Skip to main content

The story of two Flags


The irony in the Prime Minister’s exhortation to Indians to display the national flag in various places may not be lost on those who know the history of India’s freedom struggle. Modi is fundamentally an RSS man and the RSS was bitterly opposed to the national flag and they refused to hoist that flag on 15 Aug 1947. They hoisted the RSS flag instead.

The classical book, Freedom at Midnight, describes that flag-hoisting thus:

 The ceremony being held on a vacant lot in the inland city of Poona… was similar to thousands like it taking place all across the new dominion of India. It was a flag-raising. One thing, however, set the little ritual apart from most of the others. The flag slowly moving up a makeshift staff in the centre of a group of 500 men was not the flag of an independent India. It was an orange triangle, and emblazoned upon it was the symbol which, in a slightly modified form, had terrorized Europe for a decade, the swastika.

Dominique Lapierre and Larry Collins, authors of the above book, go on to say the swastika was on the RSS flag for the same reason as it had been on the banners of Hitler’s Third Reich. It was an Aryan symbol. It came to India during the first waves of the Aryan conquest of India. “The men gathered about it in Poona all belonged to the RSS,” the book goes on, “the para-fascist movement, some of whose members had been assigned the task of assassinating Jinnah along with Mountbatten in Karachi 48 hours earlier. Hindu zealots, they saw themselves as the heirs to those ancient Aryans.”

Who was the leader of this group that hoisted the “para-fascist” flag? Nathuram Godse. At the age of 37, Godse still carried some vestiges of baby fat on his cheeks, “giving him a deceptively young and innocent look.” The newspaper that Godse edited, Hindu Rashtra, left the editorial space blank, “its white columns surrounded by a black band of mourning.”

The RSS mourned India’s Independence. Godse delivered a hate-filled speech after the RSS flag was hoisted on 15 Aug 1947. He condemned Gandhi and his Congress for imposing on India the “horrible sufferings” of the Partition. He led the 500-odd men in front of him to a pledge to sacrifice themselves for the cause of their Motherland.

The book adds that Godse was an utter failure all his life. His failures led him to the RSS whose fundamental hatred holds out a charm to many failures even today. But he wiped out all his failures with one final act of his: the assassination of Mahatma Gandhi. Godse was delivering himself from himself through that act of hatred and vengeance which was intended to look like a historic sacrifice. What are his followers of today delivering themselves from by promoting a flag which their founders detested?

Comments

  1. Hari OM
    Like pirates, nailing their colours to the mast... YAM xx

    ReplyDelete
    Replies
    1. I detest the double standards of these people. I'd rather they stick on to their hatred once and for all. Why this hypocrisy with the national flag now?

      Delete
  2. In Mumbai BMC will be distributing flags to all households. Societies have been asked to state the number of flags needed. I suppose any resident, for whatever reason, fails to display will be noted.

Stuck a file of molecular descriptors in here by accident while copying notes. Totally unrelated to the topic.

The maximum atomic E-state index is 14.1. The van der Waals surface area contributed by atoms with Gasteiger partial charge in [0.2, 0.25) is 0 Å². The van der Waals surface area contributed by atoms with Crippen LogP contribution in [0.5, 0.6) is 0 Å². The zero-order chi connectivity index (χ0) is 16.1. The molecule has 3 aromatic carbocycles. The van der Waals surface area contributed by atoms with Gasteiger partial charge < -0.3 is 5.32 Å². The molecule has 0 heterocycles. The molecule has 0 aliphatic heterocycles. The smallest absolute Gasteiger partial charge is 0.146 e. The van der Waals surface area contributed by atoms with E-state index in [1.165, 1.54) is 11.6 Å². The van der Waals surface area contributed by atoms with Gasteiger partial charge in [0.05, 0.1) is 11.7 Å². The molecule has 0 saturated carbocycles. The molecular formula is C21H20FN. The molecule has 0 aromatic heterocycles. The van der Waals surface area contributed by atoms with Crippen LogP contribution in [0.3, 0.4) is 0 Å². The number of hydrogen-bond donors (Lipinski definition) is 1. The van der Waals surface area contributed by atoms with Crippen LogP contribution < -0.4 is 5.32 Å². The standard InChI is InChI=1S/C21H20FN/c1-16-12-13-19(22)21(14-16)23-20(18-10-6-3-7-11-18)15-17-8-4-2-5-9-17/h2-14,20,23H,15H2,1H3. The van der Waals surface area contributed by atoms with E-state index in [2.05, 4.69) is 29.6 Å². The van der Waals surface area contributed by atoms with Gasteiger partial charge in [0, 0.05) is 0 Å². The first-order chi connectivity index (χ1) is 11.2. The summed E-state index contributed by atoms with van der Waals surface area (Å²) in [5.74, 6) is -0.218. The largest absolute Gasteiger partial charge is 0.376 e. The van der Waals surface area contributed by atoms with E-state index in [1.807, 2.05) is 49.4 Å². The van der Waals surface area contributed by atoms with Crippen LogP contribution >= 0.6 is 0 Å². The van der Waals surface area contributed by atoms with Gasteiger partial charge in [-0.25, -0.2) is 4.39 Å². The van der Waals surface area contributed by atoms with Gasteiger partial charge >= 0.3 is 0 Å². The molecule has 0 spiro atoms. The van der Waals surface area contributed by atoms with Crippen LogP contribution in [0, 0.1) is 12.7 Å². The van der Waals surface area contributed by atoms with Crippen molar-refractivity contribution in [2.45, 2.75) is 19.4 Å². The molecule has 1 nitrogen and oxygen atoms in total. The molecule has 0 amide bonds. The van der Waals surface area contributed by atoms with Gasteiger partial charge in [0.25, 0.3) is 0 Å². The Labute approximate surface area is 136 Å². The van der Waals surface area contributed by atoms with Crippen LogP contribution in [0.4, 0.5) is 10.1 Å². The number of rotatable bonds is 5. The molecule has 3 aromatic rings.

ReplyDelete

Post a Comment

Popular posts from this blog

The Adventures of Toto as a comic strip

  'The Adventures of Toto' is an amusing story by Ruskin Bond. It is prescribed as a lesson in CBSE's English course for class 9. Maggie asked her students to do a project on some of the lessons and Femi George's work is what I would like to present here. Femi converted the story into a beautiful comic strip. Her work will speak for itself and let me present it below.  Femi George Student of Carmel Public School, Vazhakulam, Kerala Similar post: The Little Girl

ICICI and I

My association with the ICICI Bank goes back by about twenty years when I opened my account at their Saket branch in Delhi. The first thing that struck me about the bank was the suave and deferential ways of the staff which was a stark contrast to what I was used to in the other two banks which I was compelled to associate myself with. The Punjab National Bank which had my salary account was an utter disaster with its rude and listless staff. The State Bank of India which held my PPF account was the pinnacle of inefficiecy. ICICI came as a pleasant and welcome contrast. However, that bank too underwent an evolution in the wrong direction as time went. When the number of clients rose and the workload became heavy, the gentleness of the staff was the first casualty. Nevertheless, the bank remained far superior to the other two. When I shifted to Kerala I transferred my account to the branch in my hometown. Here the staff were exquisite. But I hardly had to visit the branch because I

The Little Girl

The Little Girl is a short story by Katherine Mansfield given in the class 9 English course of NCERT. Maggie gave an assignment to her students based on the story and one of her students, Athena Baby Sabu, presented a brilliant job. She converted the story into a delightful comic strip. Mansfield tells the story of Kezia who is the eponymous little girl. Kezia is scared of her father who wields a lot of control on the entire family. She is punished severely for an unwitting mistake which makes her even more scared of her father. Her grandmother is fond of her and is her emotional succour. The grandmother is away from home one day with Kezia's mother who is hospitalised. Kezia gets her usual nightmare and is terrified. There is no one at home to console her except her father from whom she does not expect any consolation. But the father rises to the occasion and lets the little girl sleep beside him that night. She rests her head on her father's chest and can feel his heart